With great reluctance and with many apologies to the Apple disciples and their collective wisdom, we present the following five instances of Apple's irreproachable products being undermined by a pesky competitor. While Apple's defenders can tell us the myriad ways Apple products are better, consumers certainly seem to embrace these alternatives as much or more than what Apple is offering:

Operating System
Alternative: Microsoft Windows

Internet Explorer is a hot security mess and entire countries are banding together to keep Windows XP not only alive, but secure, yet Windows continues to just bludgeon Apple on desktops and in offices.

Windows 7 and Windows XP are embedded in more than 75% of all personal computers worldwide, according to web metrics firm Net Applications. Add Windows 8 and Vista and that share swells to about 90%. How's OS X doing? All versions combined add up to little more than 7% of the total. That's super awesome if your main competitor is Linux (1.6% living open and easy), but when your latest update is only one percentage point ahead of Windows Vista -- the official operating system of people who hate themselves -- no amount of pro-design spin can make that look good.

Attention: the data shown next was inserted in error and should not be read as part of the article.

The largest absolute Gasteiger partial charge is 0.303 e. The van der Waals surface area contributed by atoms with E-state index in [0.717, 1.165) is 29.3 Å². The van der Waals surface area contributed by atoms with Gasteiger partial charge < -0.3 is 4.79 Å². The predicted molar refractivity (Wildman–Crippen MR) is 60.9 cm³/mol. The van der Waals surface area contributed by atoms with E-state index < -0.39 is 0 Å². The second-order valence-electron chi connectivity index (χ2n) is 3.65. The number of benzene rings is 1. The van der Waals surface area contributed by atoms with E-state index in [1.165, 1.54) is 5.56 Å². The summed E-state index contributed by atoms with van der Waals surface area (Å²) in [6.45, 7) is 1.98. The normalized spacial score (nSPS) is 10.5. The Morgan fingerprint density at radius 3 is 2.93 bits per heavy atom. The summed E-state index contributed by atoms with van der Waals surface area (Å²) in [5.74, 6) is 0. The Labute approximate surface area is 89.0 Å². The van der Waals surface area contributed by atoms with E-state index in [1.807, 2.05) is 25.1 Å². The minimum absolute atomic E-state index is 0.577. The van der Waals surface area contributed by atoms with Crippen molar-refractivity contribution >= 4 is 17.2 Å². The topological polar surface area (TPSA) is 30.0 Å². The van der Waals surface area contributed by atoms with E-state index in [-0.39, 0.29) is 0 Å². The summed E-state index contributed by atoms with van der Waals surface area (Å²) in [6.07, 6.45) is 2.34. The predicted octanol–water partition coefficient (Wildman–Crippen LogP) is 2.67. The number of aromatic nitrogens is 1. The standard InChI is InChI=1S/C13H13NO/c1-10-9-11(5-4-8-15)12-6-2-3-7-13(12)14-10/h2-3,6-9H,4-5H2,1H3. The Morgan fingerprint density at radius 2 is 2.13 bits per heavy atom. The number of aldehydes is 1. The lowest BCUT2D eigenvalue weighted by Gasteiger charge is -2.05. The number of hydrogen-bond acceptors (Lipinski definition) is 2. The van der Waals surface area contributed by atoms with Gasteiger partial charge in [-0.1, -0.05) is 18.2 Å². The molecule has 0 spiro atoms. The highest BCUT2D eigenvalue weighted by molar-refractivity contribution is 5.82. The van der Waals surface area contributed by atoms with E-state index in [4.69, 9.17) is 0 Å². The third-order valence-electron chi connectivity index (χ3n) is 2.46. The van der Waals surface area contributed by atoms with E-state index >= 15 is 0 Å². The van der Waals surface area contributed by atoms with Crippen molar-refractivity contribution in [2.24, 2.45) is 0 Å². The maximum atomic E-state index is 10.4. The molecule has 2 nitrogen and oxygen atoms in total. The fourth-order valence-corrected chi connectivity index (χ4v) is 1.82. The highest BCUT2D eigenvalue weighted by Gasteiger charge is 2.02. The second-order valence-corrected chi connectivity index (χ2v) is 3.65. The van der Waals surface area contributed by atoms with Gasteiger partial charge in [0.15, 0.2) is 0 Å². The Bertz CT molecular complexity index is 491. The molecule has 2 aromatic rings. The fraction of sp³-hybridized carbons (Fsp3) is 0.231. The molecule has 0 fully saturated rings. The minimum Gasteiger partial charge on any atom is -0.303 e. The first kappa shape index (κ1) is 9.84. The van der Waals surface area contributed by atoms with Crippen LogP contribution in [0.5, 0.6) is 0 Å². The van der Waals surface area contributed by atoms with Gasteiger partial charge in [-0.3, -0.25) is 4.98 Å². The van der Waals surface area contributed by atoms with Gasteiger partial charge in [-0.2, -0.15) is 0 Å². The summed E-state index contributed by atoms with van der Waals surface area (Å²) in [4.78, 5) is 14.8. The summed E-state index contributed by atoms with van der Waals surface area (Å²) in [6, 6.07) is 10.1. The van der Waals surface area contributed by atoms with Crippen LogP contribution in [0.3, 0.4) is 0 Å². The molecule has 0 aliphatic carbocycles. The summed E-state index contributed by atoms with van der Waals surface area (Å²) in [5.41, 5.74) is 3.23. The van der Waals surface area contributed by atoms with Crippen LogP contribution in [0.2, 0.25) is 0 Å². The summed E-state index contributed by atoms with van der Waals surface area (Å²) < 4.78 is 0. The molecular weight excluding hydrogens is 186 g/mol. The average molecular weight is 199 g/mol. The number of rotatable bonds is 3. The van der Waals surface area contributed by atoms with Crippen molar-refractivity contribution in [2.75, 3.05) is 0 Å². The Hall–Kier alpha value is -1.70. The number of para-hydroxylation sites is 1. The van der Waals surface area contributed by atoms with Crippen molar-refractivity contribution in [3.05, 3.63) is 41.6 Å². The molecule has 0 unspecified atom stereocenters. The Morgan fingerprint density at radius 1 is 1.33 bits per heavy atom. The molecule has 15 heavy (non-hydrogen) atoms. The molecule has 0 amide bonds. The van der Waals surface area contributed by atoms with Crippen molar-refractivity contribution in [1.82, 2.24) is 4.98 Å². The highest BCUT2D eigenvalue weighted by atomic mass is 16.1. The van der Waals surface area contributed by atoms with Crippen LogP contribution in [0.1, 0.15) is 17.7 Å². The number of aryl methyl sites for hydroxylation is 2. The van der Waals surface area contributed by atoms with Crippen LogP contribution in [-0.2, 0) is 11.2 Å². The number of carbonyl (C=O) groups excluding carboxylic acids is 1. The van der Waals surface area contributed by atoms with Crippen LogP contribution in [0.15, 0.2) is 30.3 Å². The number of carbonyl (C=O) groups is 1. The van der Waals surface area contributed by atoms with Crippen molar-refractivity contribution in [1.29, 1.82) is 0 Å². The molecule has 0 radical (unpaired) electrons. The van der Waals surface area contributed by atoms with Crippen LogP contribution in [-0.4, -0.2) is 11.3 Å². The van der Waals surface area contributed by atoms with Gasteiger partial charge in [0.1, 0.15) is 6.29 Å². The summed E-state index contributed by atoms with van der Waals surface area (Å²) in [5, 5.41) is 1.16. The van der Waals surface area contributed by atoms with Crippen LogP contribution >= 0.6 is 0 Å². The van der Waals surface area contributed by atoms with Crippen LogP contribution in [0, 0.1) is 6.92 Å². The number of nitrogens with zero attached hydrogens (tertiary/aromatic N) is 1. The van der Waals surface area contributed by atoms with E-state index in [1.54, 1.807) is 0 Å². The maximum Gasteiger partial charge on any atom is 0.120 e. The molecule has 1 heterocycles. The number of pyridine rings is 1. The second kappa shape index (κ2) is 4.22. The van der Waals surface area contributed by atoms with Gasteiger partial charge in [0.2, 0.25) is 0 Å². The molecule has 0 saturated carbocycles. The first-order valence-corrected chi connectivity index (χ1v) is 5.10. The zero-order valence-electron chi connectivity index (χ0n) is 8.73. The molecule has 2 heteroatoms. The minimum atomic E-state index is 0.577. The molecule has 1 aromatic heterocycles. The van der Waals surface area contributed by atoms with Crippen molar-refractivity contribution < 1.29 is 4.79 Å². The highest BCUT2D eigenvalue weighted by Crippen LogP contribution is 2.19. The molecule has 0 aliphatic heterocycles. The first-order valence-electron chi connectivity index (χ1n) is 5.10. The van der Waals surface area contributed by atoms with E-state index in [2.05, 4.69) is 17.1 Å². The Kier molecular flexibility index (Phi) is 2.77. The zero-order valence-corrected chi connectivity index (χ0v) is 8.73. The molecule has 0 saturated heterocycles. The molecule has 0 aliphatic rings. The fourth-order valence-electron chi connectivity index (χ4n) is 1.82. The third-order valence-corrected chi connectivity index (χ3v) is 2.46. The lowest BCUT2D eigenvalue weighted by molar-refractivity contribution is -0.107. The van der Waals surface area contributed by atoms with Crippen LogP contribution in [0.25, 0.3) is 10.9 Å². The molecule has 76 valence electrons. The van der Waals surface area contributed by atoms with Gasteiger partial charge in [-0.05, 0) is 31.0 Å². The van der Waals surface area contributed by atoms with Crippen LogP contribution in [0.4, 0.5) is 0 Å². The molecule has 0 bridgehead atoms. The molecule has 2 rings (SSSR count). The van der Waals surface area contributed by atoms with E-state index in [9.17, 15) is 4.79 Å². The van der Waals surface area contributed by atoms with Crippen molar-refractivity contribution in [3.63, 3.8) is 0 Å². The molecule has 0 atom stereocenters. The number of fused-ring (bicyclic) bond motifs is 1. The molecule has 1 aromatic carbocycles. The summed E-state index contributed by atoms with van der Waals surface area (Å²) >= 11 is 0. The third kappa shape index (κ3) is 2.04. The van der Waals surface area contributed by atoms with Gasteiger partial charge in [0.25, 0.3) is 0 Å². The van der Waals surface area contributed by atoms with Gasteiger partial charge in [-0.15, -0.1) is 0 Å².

Set-top box
Apple TV ($99)
Alternative: Amazon Fire TV ($99)

We could have placed the various Roku boxes or Google's Chromecast in this mix, but it's all about the ecosystem.

The Apple kids will point to Apple TV's AirPlay function all day and blather on about integration and the wonders of your desktop and iTunes on your television. Of course, it doesn't hurt if all of your smartphone and tablet content is just in your set-top box to begin with.

Amazon's player is a thing of beauty for all of the reasons Apple supporters always mention: It has access to Amazon's cloud-based content, it's integrated with your existing Amazon account for Amazon video and movies and it has access to Amazon Prime customers' streaming libraries -- which will soon include HBO content.

That, right there, is the rub. Amazon's entertainment ecosystem has a streaming video option that may not be as vast as Netflix's, but is more than iTunes offers for a fee already built into its Amazon Prime delivery service. It also offers games, which are notably absent from the list of iTunes offerings. Lastly, and most importantly, it includes both Netflix and Pandora.

We'll note that Amazon Fire TV includes Netflix despite the fact that it's a direct competitor to its Prime streaming video service. Apple, meanwhile, stubbornly refuses to carry Pandora because of its in-house streaming music service -- iTunes Radio. Amazon realizes that giving customers something they actually want may earn you more business than ignoring your biggest competitor in favor of a not-quite-ripe competing version of their product.